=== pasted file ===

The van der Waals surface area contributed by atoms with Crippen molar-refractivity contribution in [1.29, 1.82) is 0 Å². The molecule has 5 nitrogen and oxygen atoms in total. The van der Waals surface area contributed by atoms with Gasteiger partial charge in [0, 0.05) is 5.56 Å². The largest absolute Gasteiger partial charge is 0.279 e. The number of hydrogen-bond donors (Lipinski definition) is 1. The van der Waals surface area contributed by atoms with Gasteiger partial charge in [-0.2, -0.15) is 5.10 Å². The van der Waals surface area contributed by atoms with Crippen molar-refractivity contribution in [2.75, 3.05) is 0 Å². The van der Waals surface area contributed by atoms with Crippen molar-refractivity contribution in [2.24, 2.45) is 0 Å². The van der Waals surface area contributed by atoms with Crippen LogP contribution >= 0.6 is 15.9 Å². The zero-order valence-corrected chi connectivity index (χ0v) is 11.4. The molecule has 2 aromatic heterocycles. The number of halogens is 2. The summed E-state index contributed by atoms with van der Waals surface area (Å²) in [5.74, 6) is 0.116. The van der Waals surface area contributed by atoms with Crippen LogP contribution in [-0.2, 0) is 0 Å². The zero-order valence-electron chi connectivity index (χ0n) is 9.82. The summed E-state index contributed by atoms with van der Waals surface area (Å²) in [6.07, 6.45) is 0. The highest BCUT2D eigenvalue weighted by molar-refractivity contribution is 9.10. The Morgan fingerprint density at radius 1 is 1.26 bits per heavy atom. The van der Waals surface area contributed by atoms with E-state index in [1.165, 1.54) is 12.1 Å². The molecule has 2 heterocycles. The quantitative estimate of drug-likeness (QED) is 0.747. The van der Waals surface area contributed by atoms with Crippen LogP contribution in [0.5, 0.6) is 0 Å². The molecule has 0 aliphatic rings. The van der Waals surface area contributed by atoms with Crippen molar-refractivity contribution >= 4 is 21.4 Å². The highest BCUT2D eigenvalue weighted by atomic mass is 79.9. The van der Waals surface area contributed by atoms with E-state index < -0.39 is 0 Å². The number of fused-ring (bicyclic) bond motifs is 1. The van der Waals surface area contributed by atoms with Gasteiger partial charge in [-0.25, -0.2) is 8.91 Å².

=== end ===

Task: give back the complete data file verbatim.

The van der Waals surface area contributed by atoms with Crippen molar-refractivity contribution in [1.29, 1.82) is 0 Å². The molecule has 5 nitrogen and oxygen atoms in total. The van der Waals surface area contributed by atoms with Gasteiger partial charge in [0, 0.05) is 5.56 Å². The largest absolute Gasteiger partial charge is 0.279 e. The number of hydrogen-bond donors (Lipinski definition) is 1. The van der Waals surface area contributed by atoms with Gasteiger partial charge in [-0.2, -0.15) is 5.10 Å². The van der Waals surface area contributed by atoms with Crippen molar-refractivity contribution in [2.75, 3.05) is 0 Å². The van der Waals surface area contributed by atoms with Crippen molar-refractivity contribution in [2.24, 2.45) is 0 Å². The van der Waals surface area contributed by atoms with Crippen LogP contribution >= 0.6 is 15.9 Å². The zero-order valence-corrected chi connectivity index (χ0v) is 11.4. The molecule has 2 aromatic heterocycles. The number of halogens is 2. The summed E-state index contributed by atoms with van der Waals surface area (Å²) in [5.74, 6) is 0.116. The van der Waals surface area contributed by atoms with Crippen LogP contribution in [-0.2, 0) is 0 Å². The zero-order valence-electron chi connectivity index (χ0n) is 9.82. The summed E-state index contributed by atoms with van der Waals surface area (Å²) in [6.07, 6.45) is 0. The highest BCUT2D eigenvalue weighted by molar-refractivity contribution is 9.10. The Morgan fingerprint density at radius 1 is 1.26 bits per heavy atom. The van der Waals surface area contributed by atoms with E-state index in [1.165, 1.54) is 12.1 Å². The molecule has 2 heterocycles. The quantitative estimate of drug-likeness (QED) is 0.747. The van der Waals surface area contributed by atoms with Crippen LogP contribution in [0.5, 0.6) is 0 Å². The molecule has 0 aliphatic rings. The van der Waals surface area contributed by atoms with Crippen molar-refractivity contribution >= 4 is 21.4 Å². The highest BCUT2D eigenvalue weighted by atomic mass is 79.9. The van der Waals surface area contributed by atoms with E-state index < -0.39 is 0 Å². The number of fused-ring (bicyclic) bond motifs is 1. The van der Waals surface area contributed by atoms with Gasteiger partial charge in [-0.25, -0.2) is 8.91 Å².